Since then physicians in Canada have struggled with the science and ethics of medical cannabis, particularly with the evidence issue. At the 147th annual meeting of the Canadian Medical Association in Ottawa in 2014, many doctors expressed serious reservations about prescribing marijuana. Some said they felt threatened into signing authorization forms, whereas others felt as though patients were shopping for doctors. Worst of all, there were reported cases of malfeasance, where doctors charged their patients for a prescription.
The CMA remains divided on, if not outright opposed to, being the gatekeepers of medical marijuana. It has suggested physicians should not feel obligated to authorize marijuana for medical purposes. A cursory survey of the Canadian Medical Association Journal reveals a mix of ideas that underline the existence of “conscientious objectors” to cannabis use and a vital need to fill “the cannabis knowledge gap.” According to the CMA:
“…marijuana is a complex substance, and there is not sufficient clinical information on clinical safety and efficacy.”
For many physicians, society’s demand for cannabis was far out in front of the available evidence about the safe and effective use of cannabis as a legitimate remedy. And the judicial system took the lead.
The College of Family Physicians of Canada has also maintained that the current Health Canada regulations put physicians in a challenging position, one where they were asked to authorize patients’ access to a product with little evidence to support its use:
“Health Canada places family physicians in an unfair, untenable and to a certain extent, unethical position by requiring them to prescribe cannabis in order for patients to obtain it legally.”
Yet, physicians have also questioned whether the medical field as a whole was being unduly cautious and that the anti-cannabis position taken by CMA and other commentators was not entirely evidence-based.
Several physicians involved in the Canadian Pain Society, for example, are on the cutting-edge of research on cannabinoids. Dr Mary Lynch, for example, published a systematic review in the 2011 edition of the British Journal of Clinical Pharmacology and came to the following conclusion:
“Overall there is evidence that cannabinoids are safe and modestly effective in neuropathic pain with preliminary evidence of efficacy in fibromyalgia and rheumatoid arthritis.”
Additionally, Dr Mark Ware, one of Canada’s leading researchers and educators in the area of cannabinoids, who was asked to serve as vice-chair of the task force on cannabis legalization by Prime Minister Trudeau, has also published two landmark studies on cannabinoids. In October 2014, Dr Ware authored an article called “Medical Cannabis and Pain” for the International Association for the Study of Pain (IASP) that provided an excellent overview of this therapeutic area.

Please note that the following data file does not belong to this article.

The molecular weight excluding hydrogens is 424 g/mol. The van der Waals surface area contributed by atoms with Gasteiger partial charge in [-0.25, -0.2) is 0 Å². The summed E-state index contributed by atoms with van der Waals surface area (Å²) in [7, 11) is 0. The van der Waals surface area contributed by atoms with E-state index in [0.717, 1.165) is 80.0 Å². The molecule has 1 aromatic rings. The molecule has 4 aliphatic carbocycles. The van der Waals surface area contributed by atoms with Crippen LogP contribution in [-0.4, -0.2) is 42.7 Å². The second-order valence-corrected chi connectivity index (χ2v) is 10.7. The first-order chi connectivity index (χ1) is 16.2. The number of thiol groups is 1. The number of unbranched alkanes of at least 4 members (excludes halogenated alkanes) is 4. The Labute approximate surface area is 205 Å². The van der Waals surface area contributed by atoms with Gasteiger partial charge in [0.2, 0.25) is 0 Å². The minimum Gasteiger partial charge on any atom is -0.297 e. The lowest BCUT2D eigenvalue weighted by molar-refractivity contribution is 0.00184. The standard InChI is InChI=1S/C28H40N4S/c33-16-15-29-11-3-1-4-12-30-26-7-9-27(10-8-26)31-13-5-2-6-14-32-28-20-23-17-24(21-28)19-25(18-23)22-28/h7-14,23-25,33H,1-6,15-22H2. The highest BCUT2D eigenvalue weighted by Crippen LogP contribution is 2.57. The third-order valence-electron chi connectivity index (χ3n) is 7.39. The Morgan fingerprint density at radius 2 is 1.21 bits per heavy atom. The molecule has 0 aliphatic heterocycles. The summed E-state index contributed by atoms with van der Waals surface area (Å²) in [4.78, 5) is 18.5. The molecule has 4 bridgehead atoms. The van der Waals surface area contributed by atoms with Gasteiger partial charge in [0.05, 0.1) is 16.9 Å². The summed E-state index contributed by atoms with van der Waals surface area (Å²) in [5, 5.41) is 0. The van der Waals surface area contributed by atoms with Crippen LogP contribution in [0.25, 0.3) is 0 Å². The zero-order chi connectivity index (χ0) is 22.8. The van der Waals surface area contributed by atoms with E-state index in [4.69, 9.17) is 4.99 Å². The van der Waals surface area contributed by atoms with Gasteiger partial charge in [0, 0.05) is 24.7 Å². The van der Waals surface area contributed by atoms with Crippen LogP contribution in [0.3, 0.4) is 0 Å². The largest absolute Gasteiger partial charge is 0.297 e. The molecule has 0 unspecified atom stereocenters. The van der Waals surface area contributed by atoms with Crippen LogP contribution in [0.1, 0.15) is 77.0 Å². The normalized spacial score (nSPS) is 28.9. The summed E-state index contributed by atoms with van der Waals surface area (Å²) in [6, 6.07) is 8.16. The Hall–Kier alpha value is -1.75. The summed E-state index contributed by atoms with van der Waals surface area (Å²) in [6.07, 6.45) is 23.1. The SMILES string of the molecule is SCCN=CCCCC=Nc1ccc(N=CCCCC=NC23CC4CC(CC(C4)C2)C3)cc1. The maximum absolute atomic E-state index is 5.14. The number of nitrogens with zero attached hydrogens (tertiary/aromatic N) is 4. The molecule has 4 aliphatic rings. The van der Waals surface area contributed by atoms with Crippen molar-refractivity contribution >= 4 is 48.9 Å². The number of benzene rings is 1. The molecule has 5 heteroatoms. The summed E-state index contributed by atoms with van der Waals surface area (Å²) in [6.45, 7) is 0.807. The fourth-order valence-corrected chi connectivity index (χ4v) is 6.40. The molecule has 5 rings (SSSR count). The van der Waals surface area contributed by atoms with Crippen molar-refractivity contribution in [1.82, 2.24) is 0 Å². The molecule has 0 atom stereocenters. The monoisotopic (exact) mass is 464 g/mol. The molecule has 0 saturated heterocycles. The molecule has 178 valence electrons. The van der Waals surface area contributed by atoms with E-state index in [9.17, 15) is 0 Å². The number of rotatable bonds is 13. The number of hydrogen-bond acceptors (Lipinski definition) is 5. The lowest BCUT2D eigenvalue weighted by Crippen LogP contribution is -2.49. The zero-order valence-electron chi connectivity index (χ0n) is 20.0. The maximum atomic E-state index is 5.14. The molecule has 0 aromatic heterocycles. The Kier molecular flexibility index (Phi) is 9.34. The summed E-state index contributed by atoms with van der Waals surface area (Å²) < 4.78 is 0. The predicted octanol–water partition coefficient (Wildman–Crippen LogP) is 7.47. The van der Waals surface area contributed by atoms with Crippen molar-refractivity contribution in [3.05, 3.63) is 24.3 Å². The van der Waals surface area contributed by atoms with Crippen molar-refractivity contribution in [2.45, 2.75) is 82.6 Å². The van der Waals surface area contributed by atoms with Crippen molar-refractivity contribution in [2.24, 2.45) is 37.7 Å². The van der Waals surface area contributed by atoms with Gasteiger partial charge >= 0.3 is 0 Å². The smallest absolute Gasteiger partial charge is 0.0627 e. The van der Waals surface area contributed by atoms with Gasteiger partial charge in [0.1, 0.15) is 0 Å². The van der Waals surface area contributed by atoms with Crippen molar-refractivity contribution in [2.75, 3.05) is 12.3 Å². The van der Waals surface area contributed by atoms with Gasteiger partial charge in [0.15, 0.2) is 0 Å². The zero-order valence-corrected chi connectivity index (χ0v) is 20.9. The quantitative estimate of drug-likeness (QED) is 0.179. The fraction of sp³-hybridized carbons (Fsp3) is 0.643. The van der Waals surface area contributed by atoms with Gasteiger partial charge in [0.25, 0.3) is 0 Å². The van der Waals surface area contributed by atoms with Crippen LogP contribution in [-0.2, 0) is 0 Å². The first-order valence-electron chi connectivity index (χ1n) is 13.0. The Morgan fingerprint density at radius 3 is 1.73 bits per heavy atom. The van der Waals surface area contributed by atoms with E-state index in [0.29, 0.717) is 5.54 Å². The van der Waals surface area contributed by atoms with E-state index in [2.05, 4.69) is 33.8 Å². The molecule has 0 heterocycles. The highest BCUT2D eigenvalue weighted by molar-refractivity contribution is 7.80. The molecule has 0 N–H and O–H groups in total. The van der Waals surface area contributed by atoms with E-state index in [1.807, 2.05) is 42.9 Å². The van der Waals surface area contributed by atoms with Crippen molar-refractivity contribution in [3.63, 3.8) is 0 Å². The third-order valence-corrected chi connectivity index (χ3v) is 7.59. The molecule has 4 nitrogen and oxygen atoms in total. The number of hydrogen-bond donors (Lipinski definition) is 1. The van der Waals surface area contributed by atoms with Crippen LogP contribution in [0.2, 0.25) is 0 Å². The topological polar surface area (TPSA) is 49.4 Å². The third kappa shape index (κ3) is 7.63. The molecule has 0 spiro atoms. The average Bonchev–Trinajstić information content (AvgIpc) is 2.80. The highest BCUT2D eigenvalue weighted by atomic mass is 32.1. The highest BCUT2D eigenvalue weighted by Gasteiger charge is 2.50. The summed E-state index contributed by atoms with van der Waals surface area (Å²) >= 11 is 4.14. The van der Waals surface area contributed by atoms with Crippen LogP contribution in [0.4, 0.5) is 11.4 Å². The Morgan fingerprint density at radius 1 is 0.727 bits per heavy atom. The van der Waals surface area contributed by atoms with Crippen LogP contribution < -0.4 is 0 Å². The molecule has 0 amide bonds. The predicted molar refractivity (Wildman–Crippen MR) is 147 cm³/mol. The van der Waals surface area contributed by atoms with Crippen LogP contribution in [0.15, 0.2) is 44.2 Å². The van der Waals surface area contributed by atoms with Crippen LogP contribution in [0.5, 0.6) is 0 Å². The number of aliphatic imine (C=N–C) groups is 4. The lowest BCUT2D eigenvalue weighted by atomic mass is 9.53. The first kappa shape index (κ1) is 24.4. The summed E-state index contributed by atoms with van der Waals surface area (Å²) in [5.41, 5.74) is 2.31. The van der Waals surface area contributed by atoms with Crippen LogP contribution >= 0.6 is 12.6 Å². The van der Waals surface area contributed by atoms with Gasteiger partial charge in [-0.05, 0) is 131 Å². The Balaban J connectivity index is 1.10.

Political leadership in the UK
From a historical perspective what is most fascinating about the intensifying debate in Scotland and the UK more broadly is how many of these issues are recognizable. Physicians and pharmacists consistently employed this “medicine” during the 19th century, even as many wrote of the potential dangers of cannabis following its formal introduction into American and Canadian medicine in the 1840s-1850s.
Most medical doctors understood that cannabis was both potentially helpful and potentially harmful. These concerns stemmed from the adverse events and feelings that sometimes accompanied the use of cannabis medicines, including distortion of space and time, hallucinations, anxiety, and fear of death. And these concerns of course remain.
In Scotland, specific cannabis champions in government have taken a forward-facing position, forcing a public conversation. This too is familiar, in that the political and regulatory apparatuses are propelling medical science to resolve the cannabis quarrel – much like in Canada.
Knowledge from Canada can frame British perspectives on cannabis. There’s potential that the Canadian experience can enhance the “evidence about evidence,” as Geoff Mulgan has put it. Doctors are divided. Scientists need to produce more work. And, much like politicians or police officers, these actors are not unbiased.
Cutting through all the haze won’t be an easy task. Cannabis has become a hot-button issue, featuring prominently in Nature and British Medical Journal this month. At the same time, libertarian thinktanks such as the Adam Smith Institute have called for the total legalisation of cannabis. All the participants in Scotland, whether it’s the SNP or physicians or law enforcement, would be wise to use recent examples from Canada’s medical marijuana past to light the way.
Lucas Richert is a Lecturer in the Centre for the Social History of Health and Healthcare at the University of Strathclyde.
Acknowledgements: My thanks go to Ved Baruah, Jim Mills, Alix Mortimer, Murray Opdahl, Matt Smith, and other members of the Centre for the Social History of Health and Healthcare at the University of Strathclyde.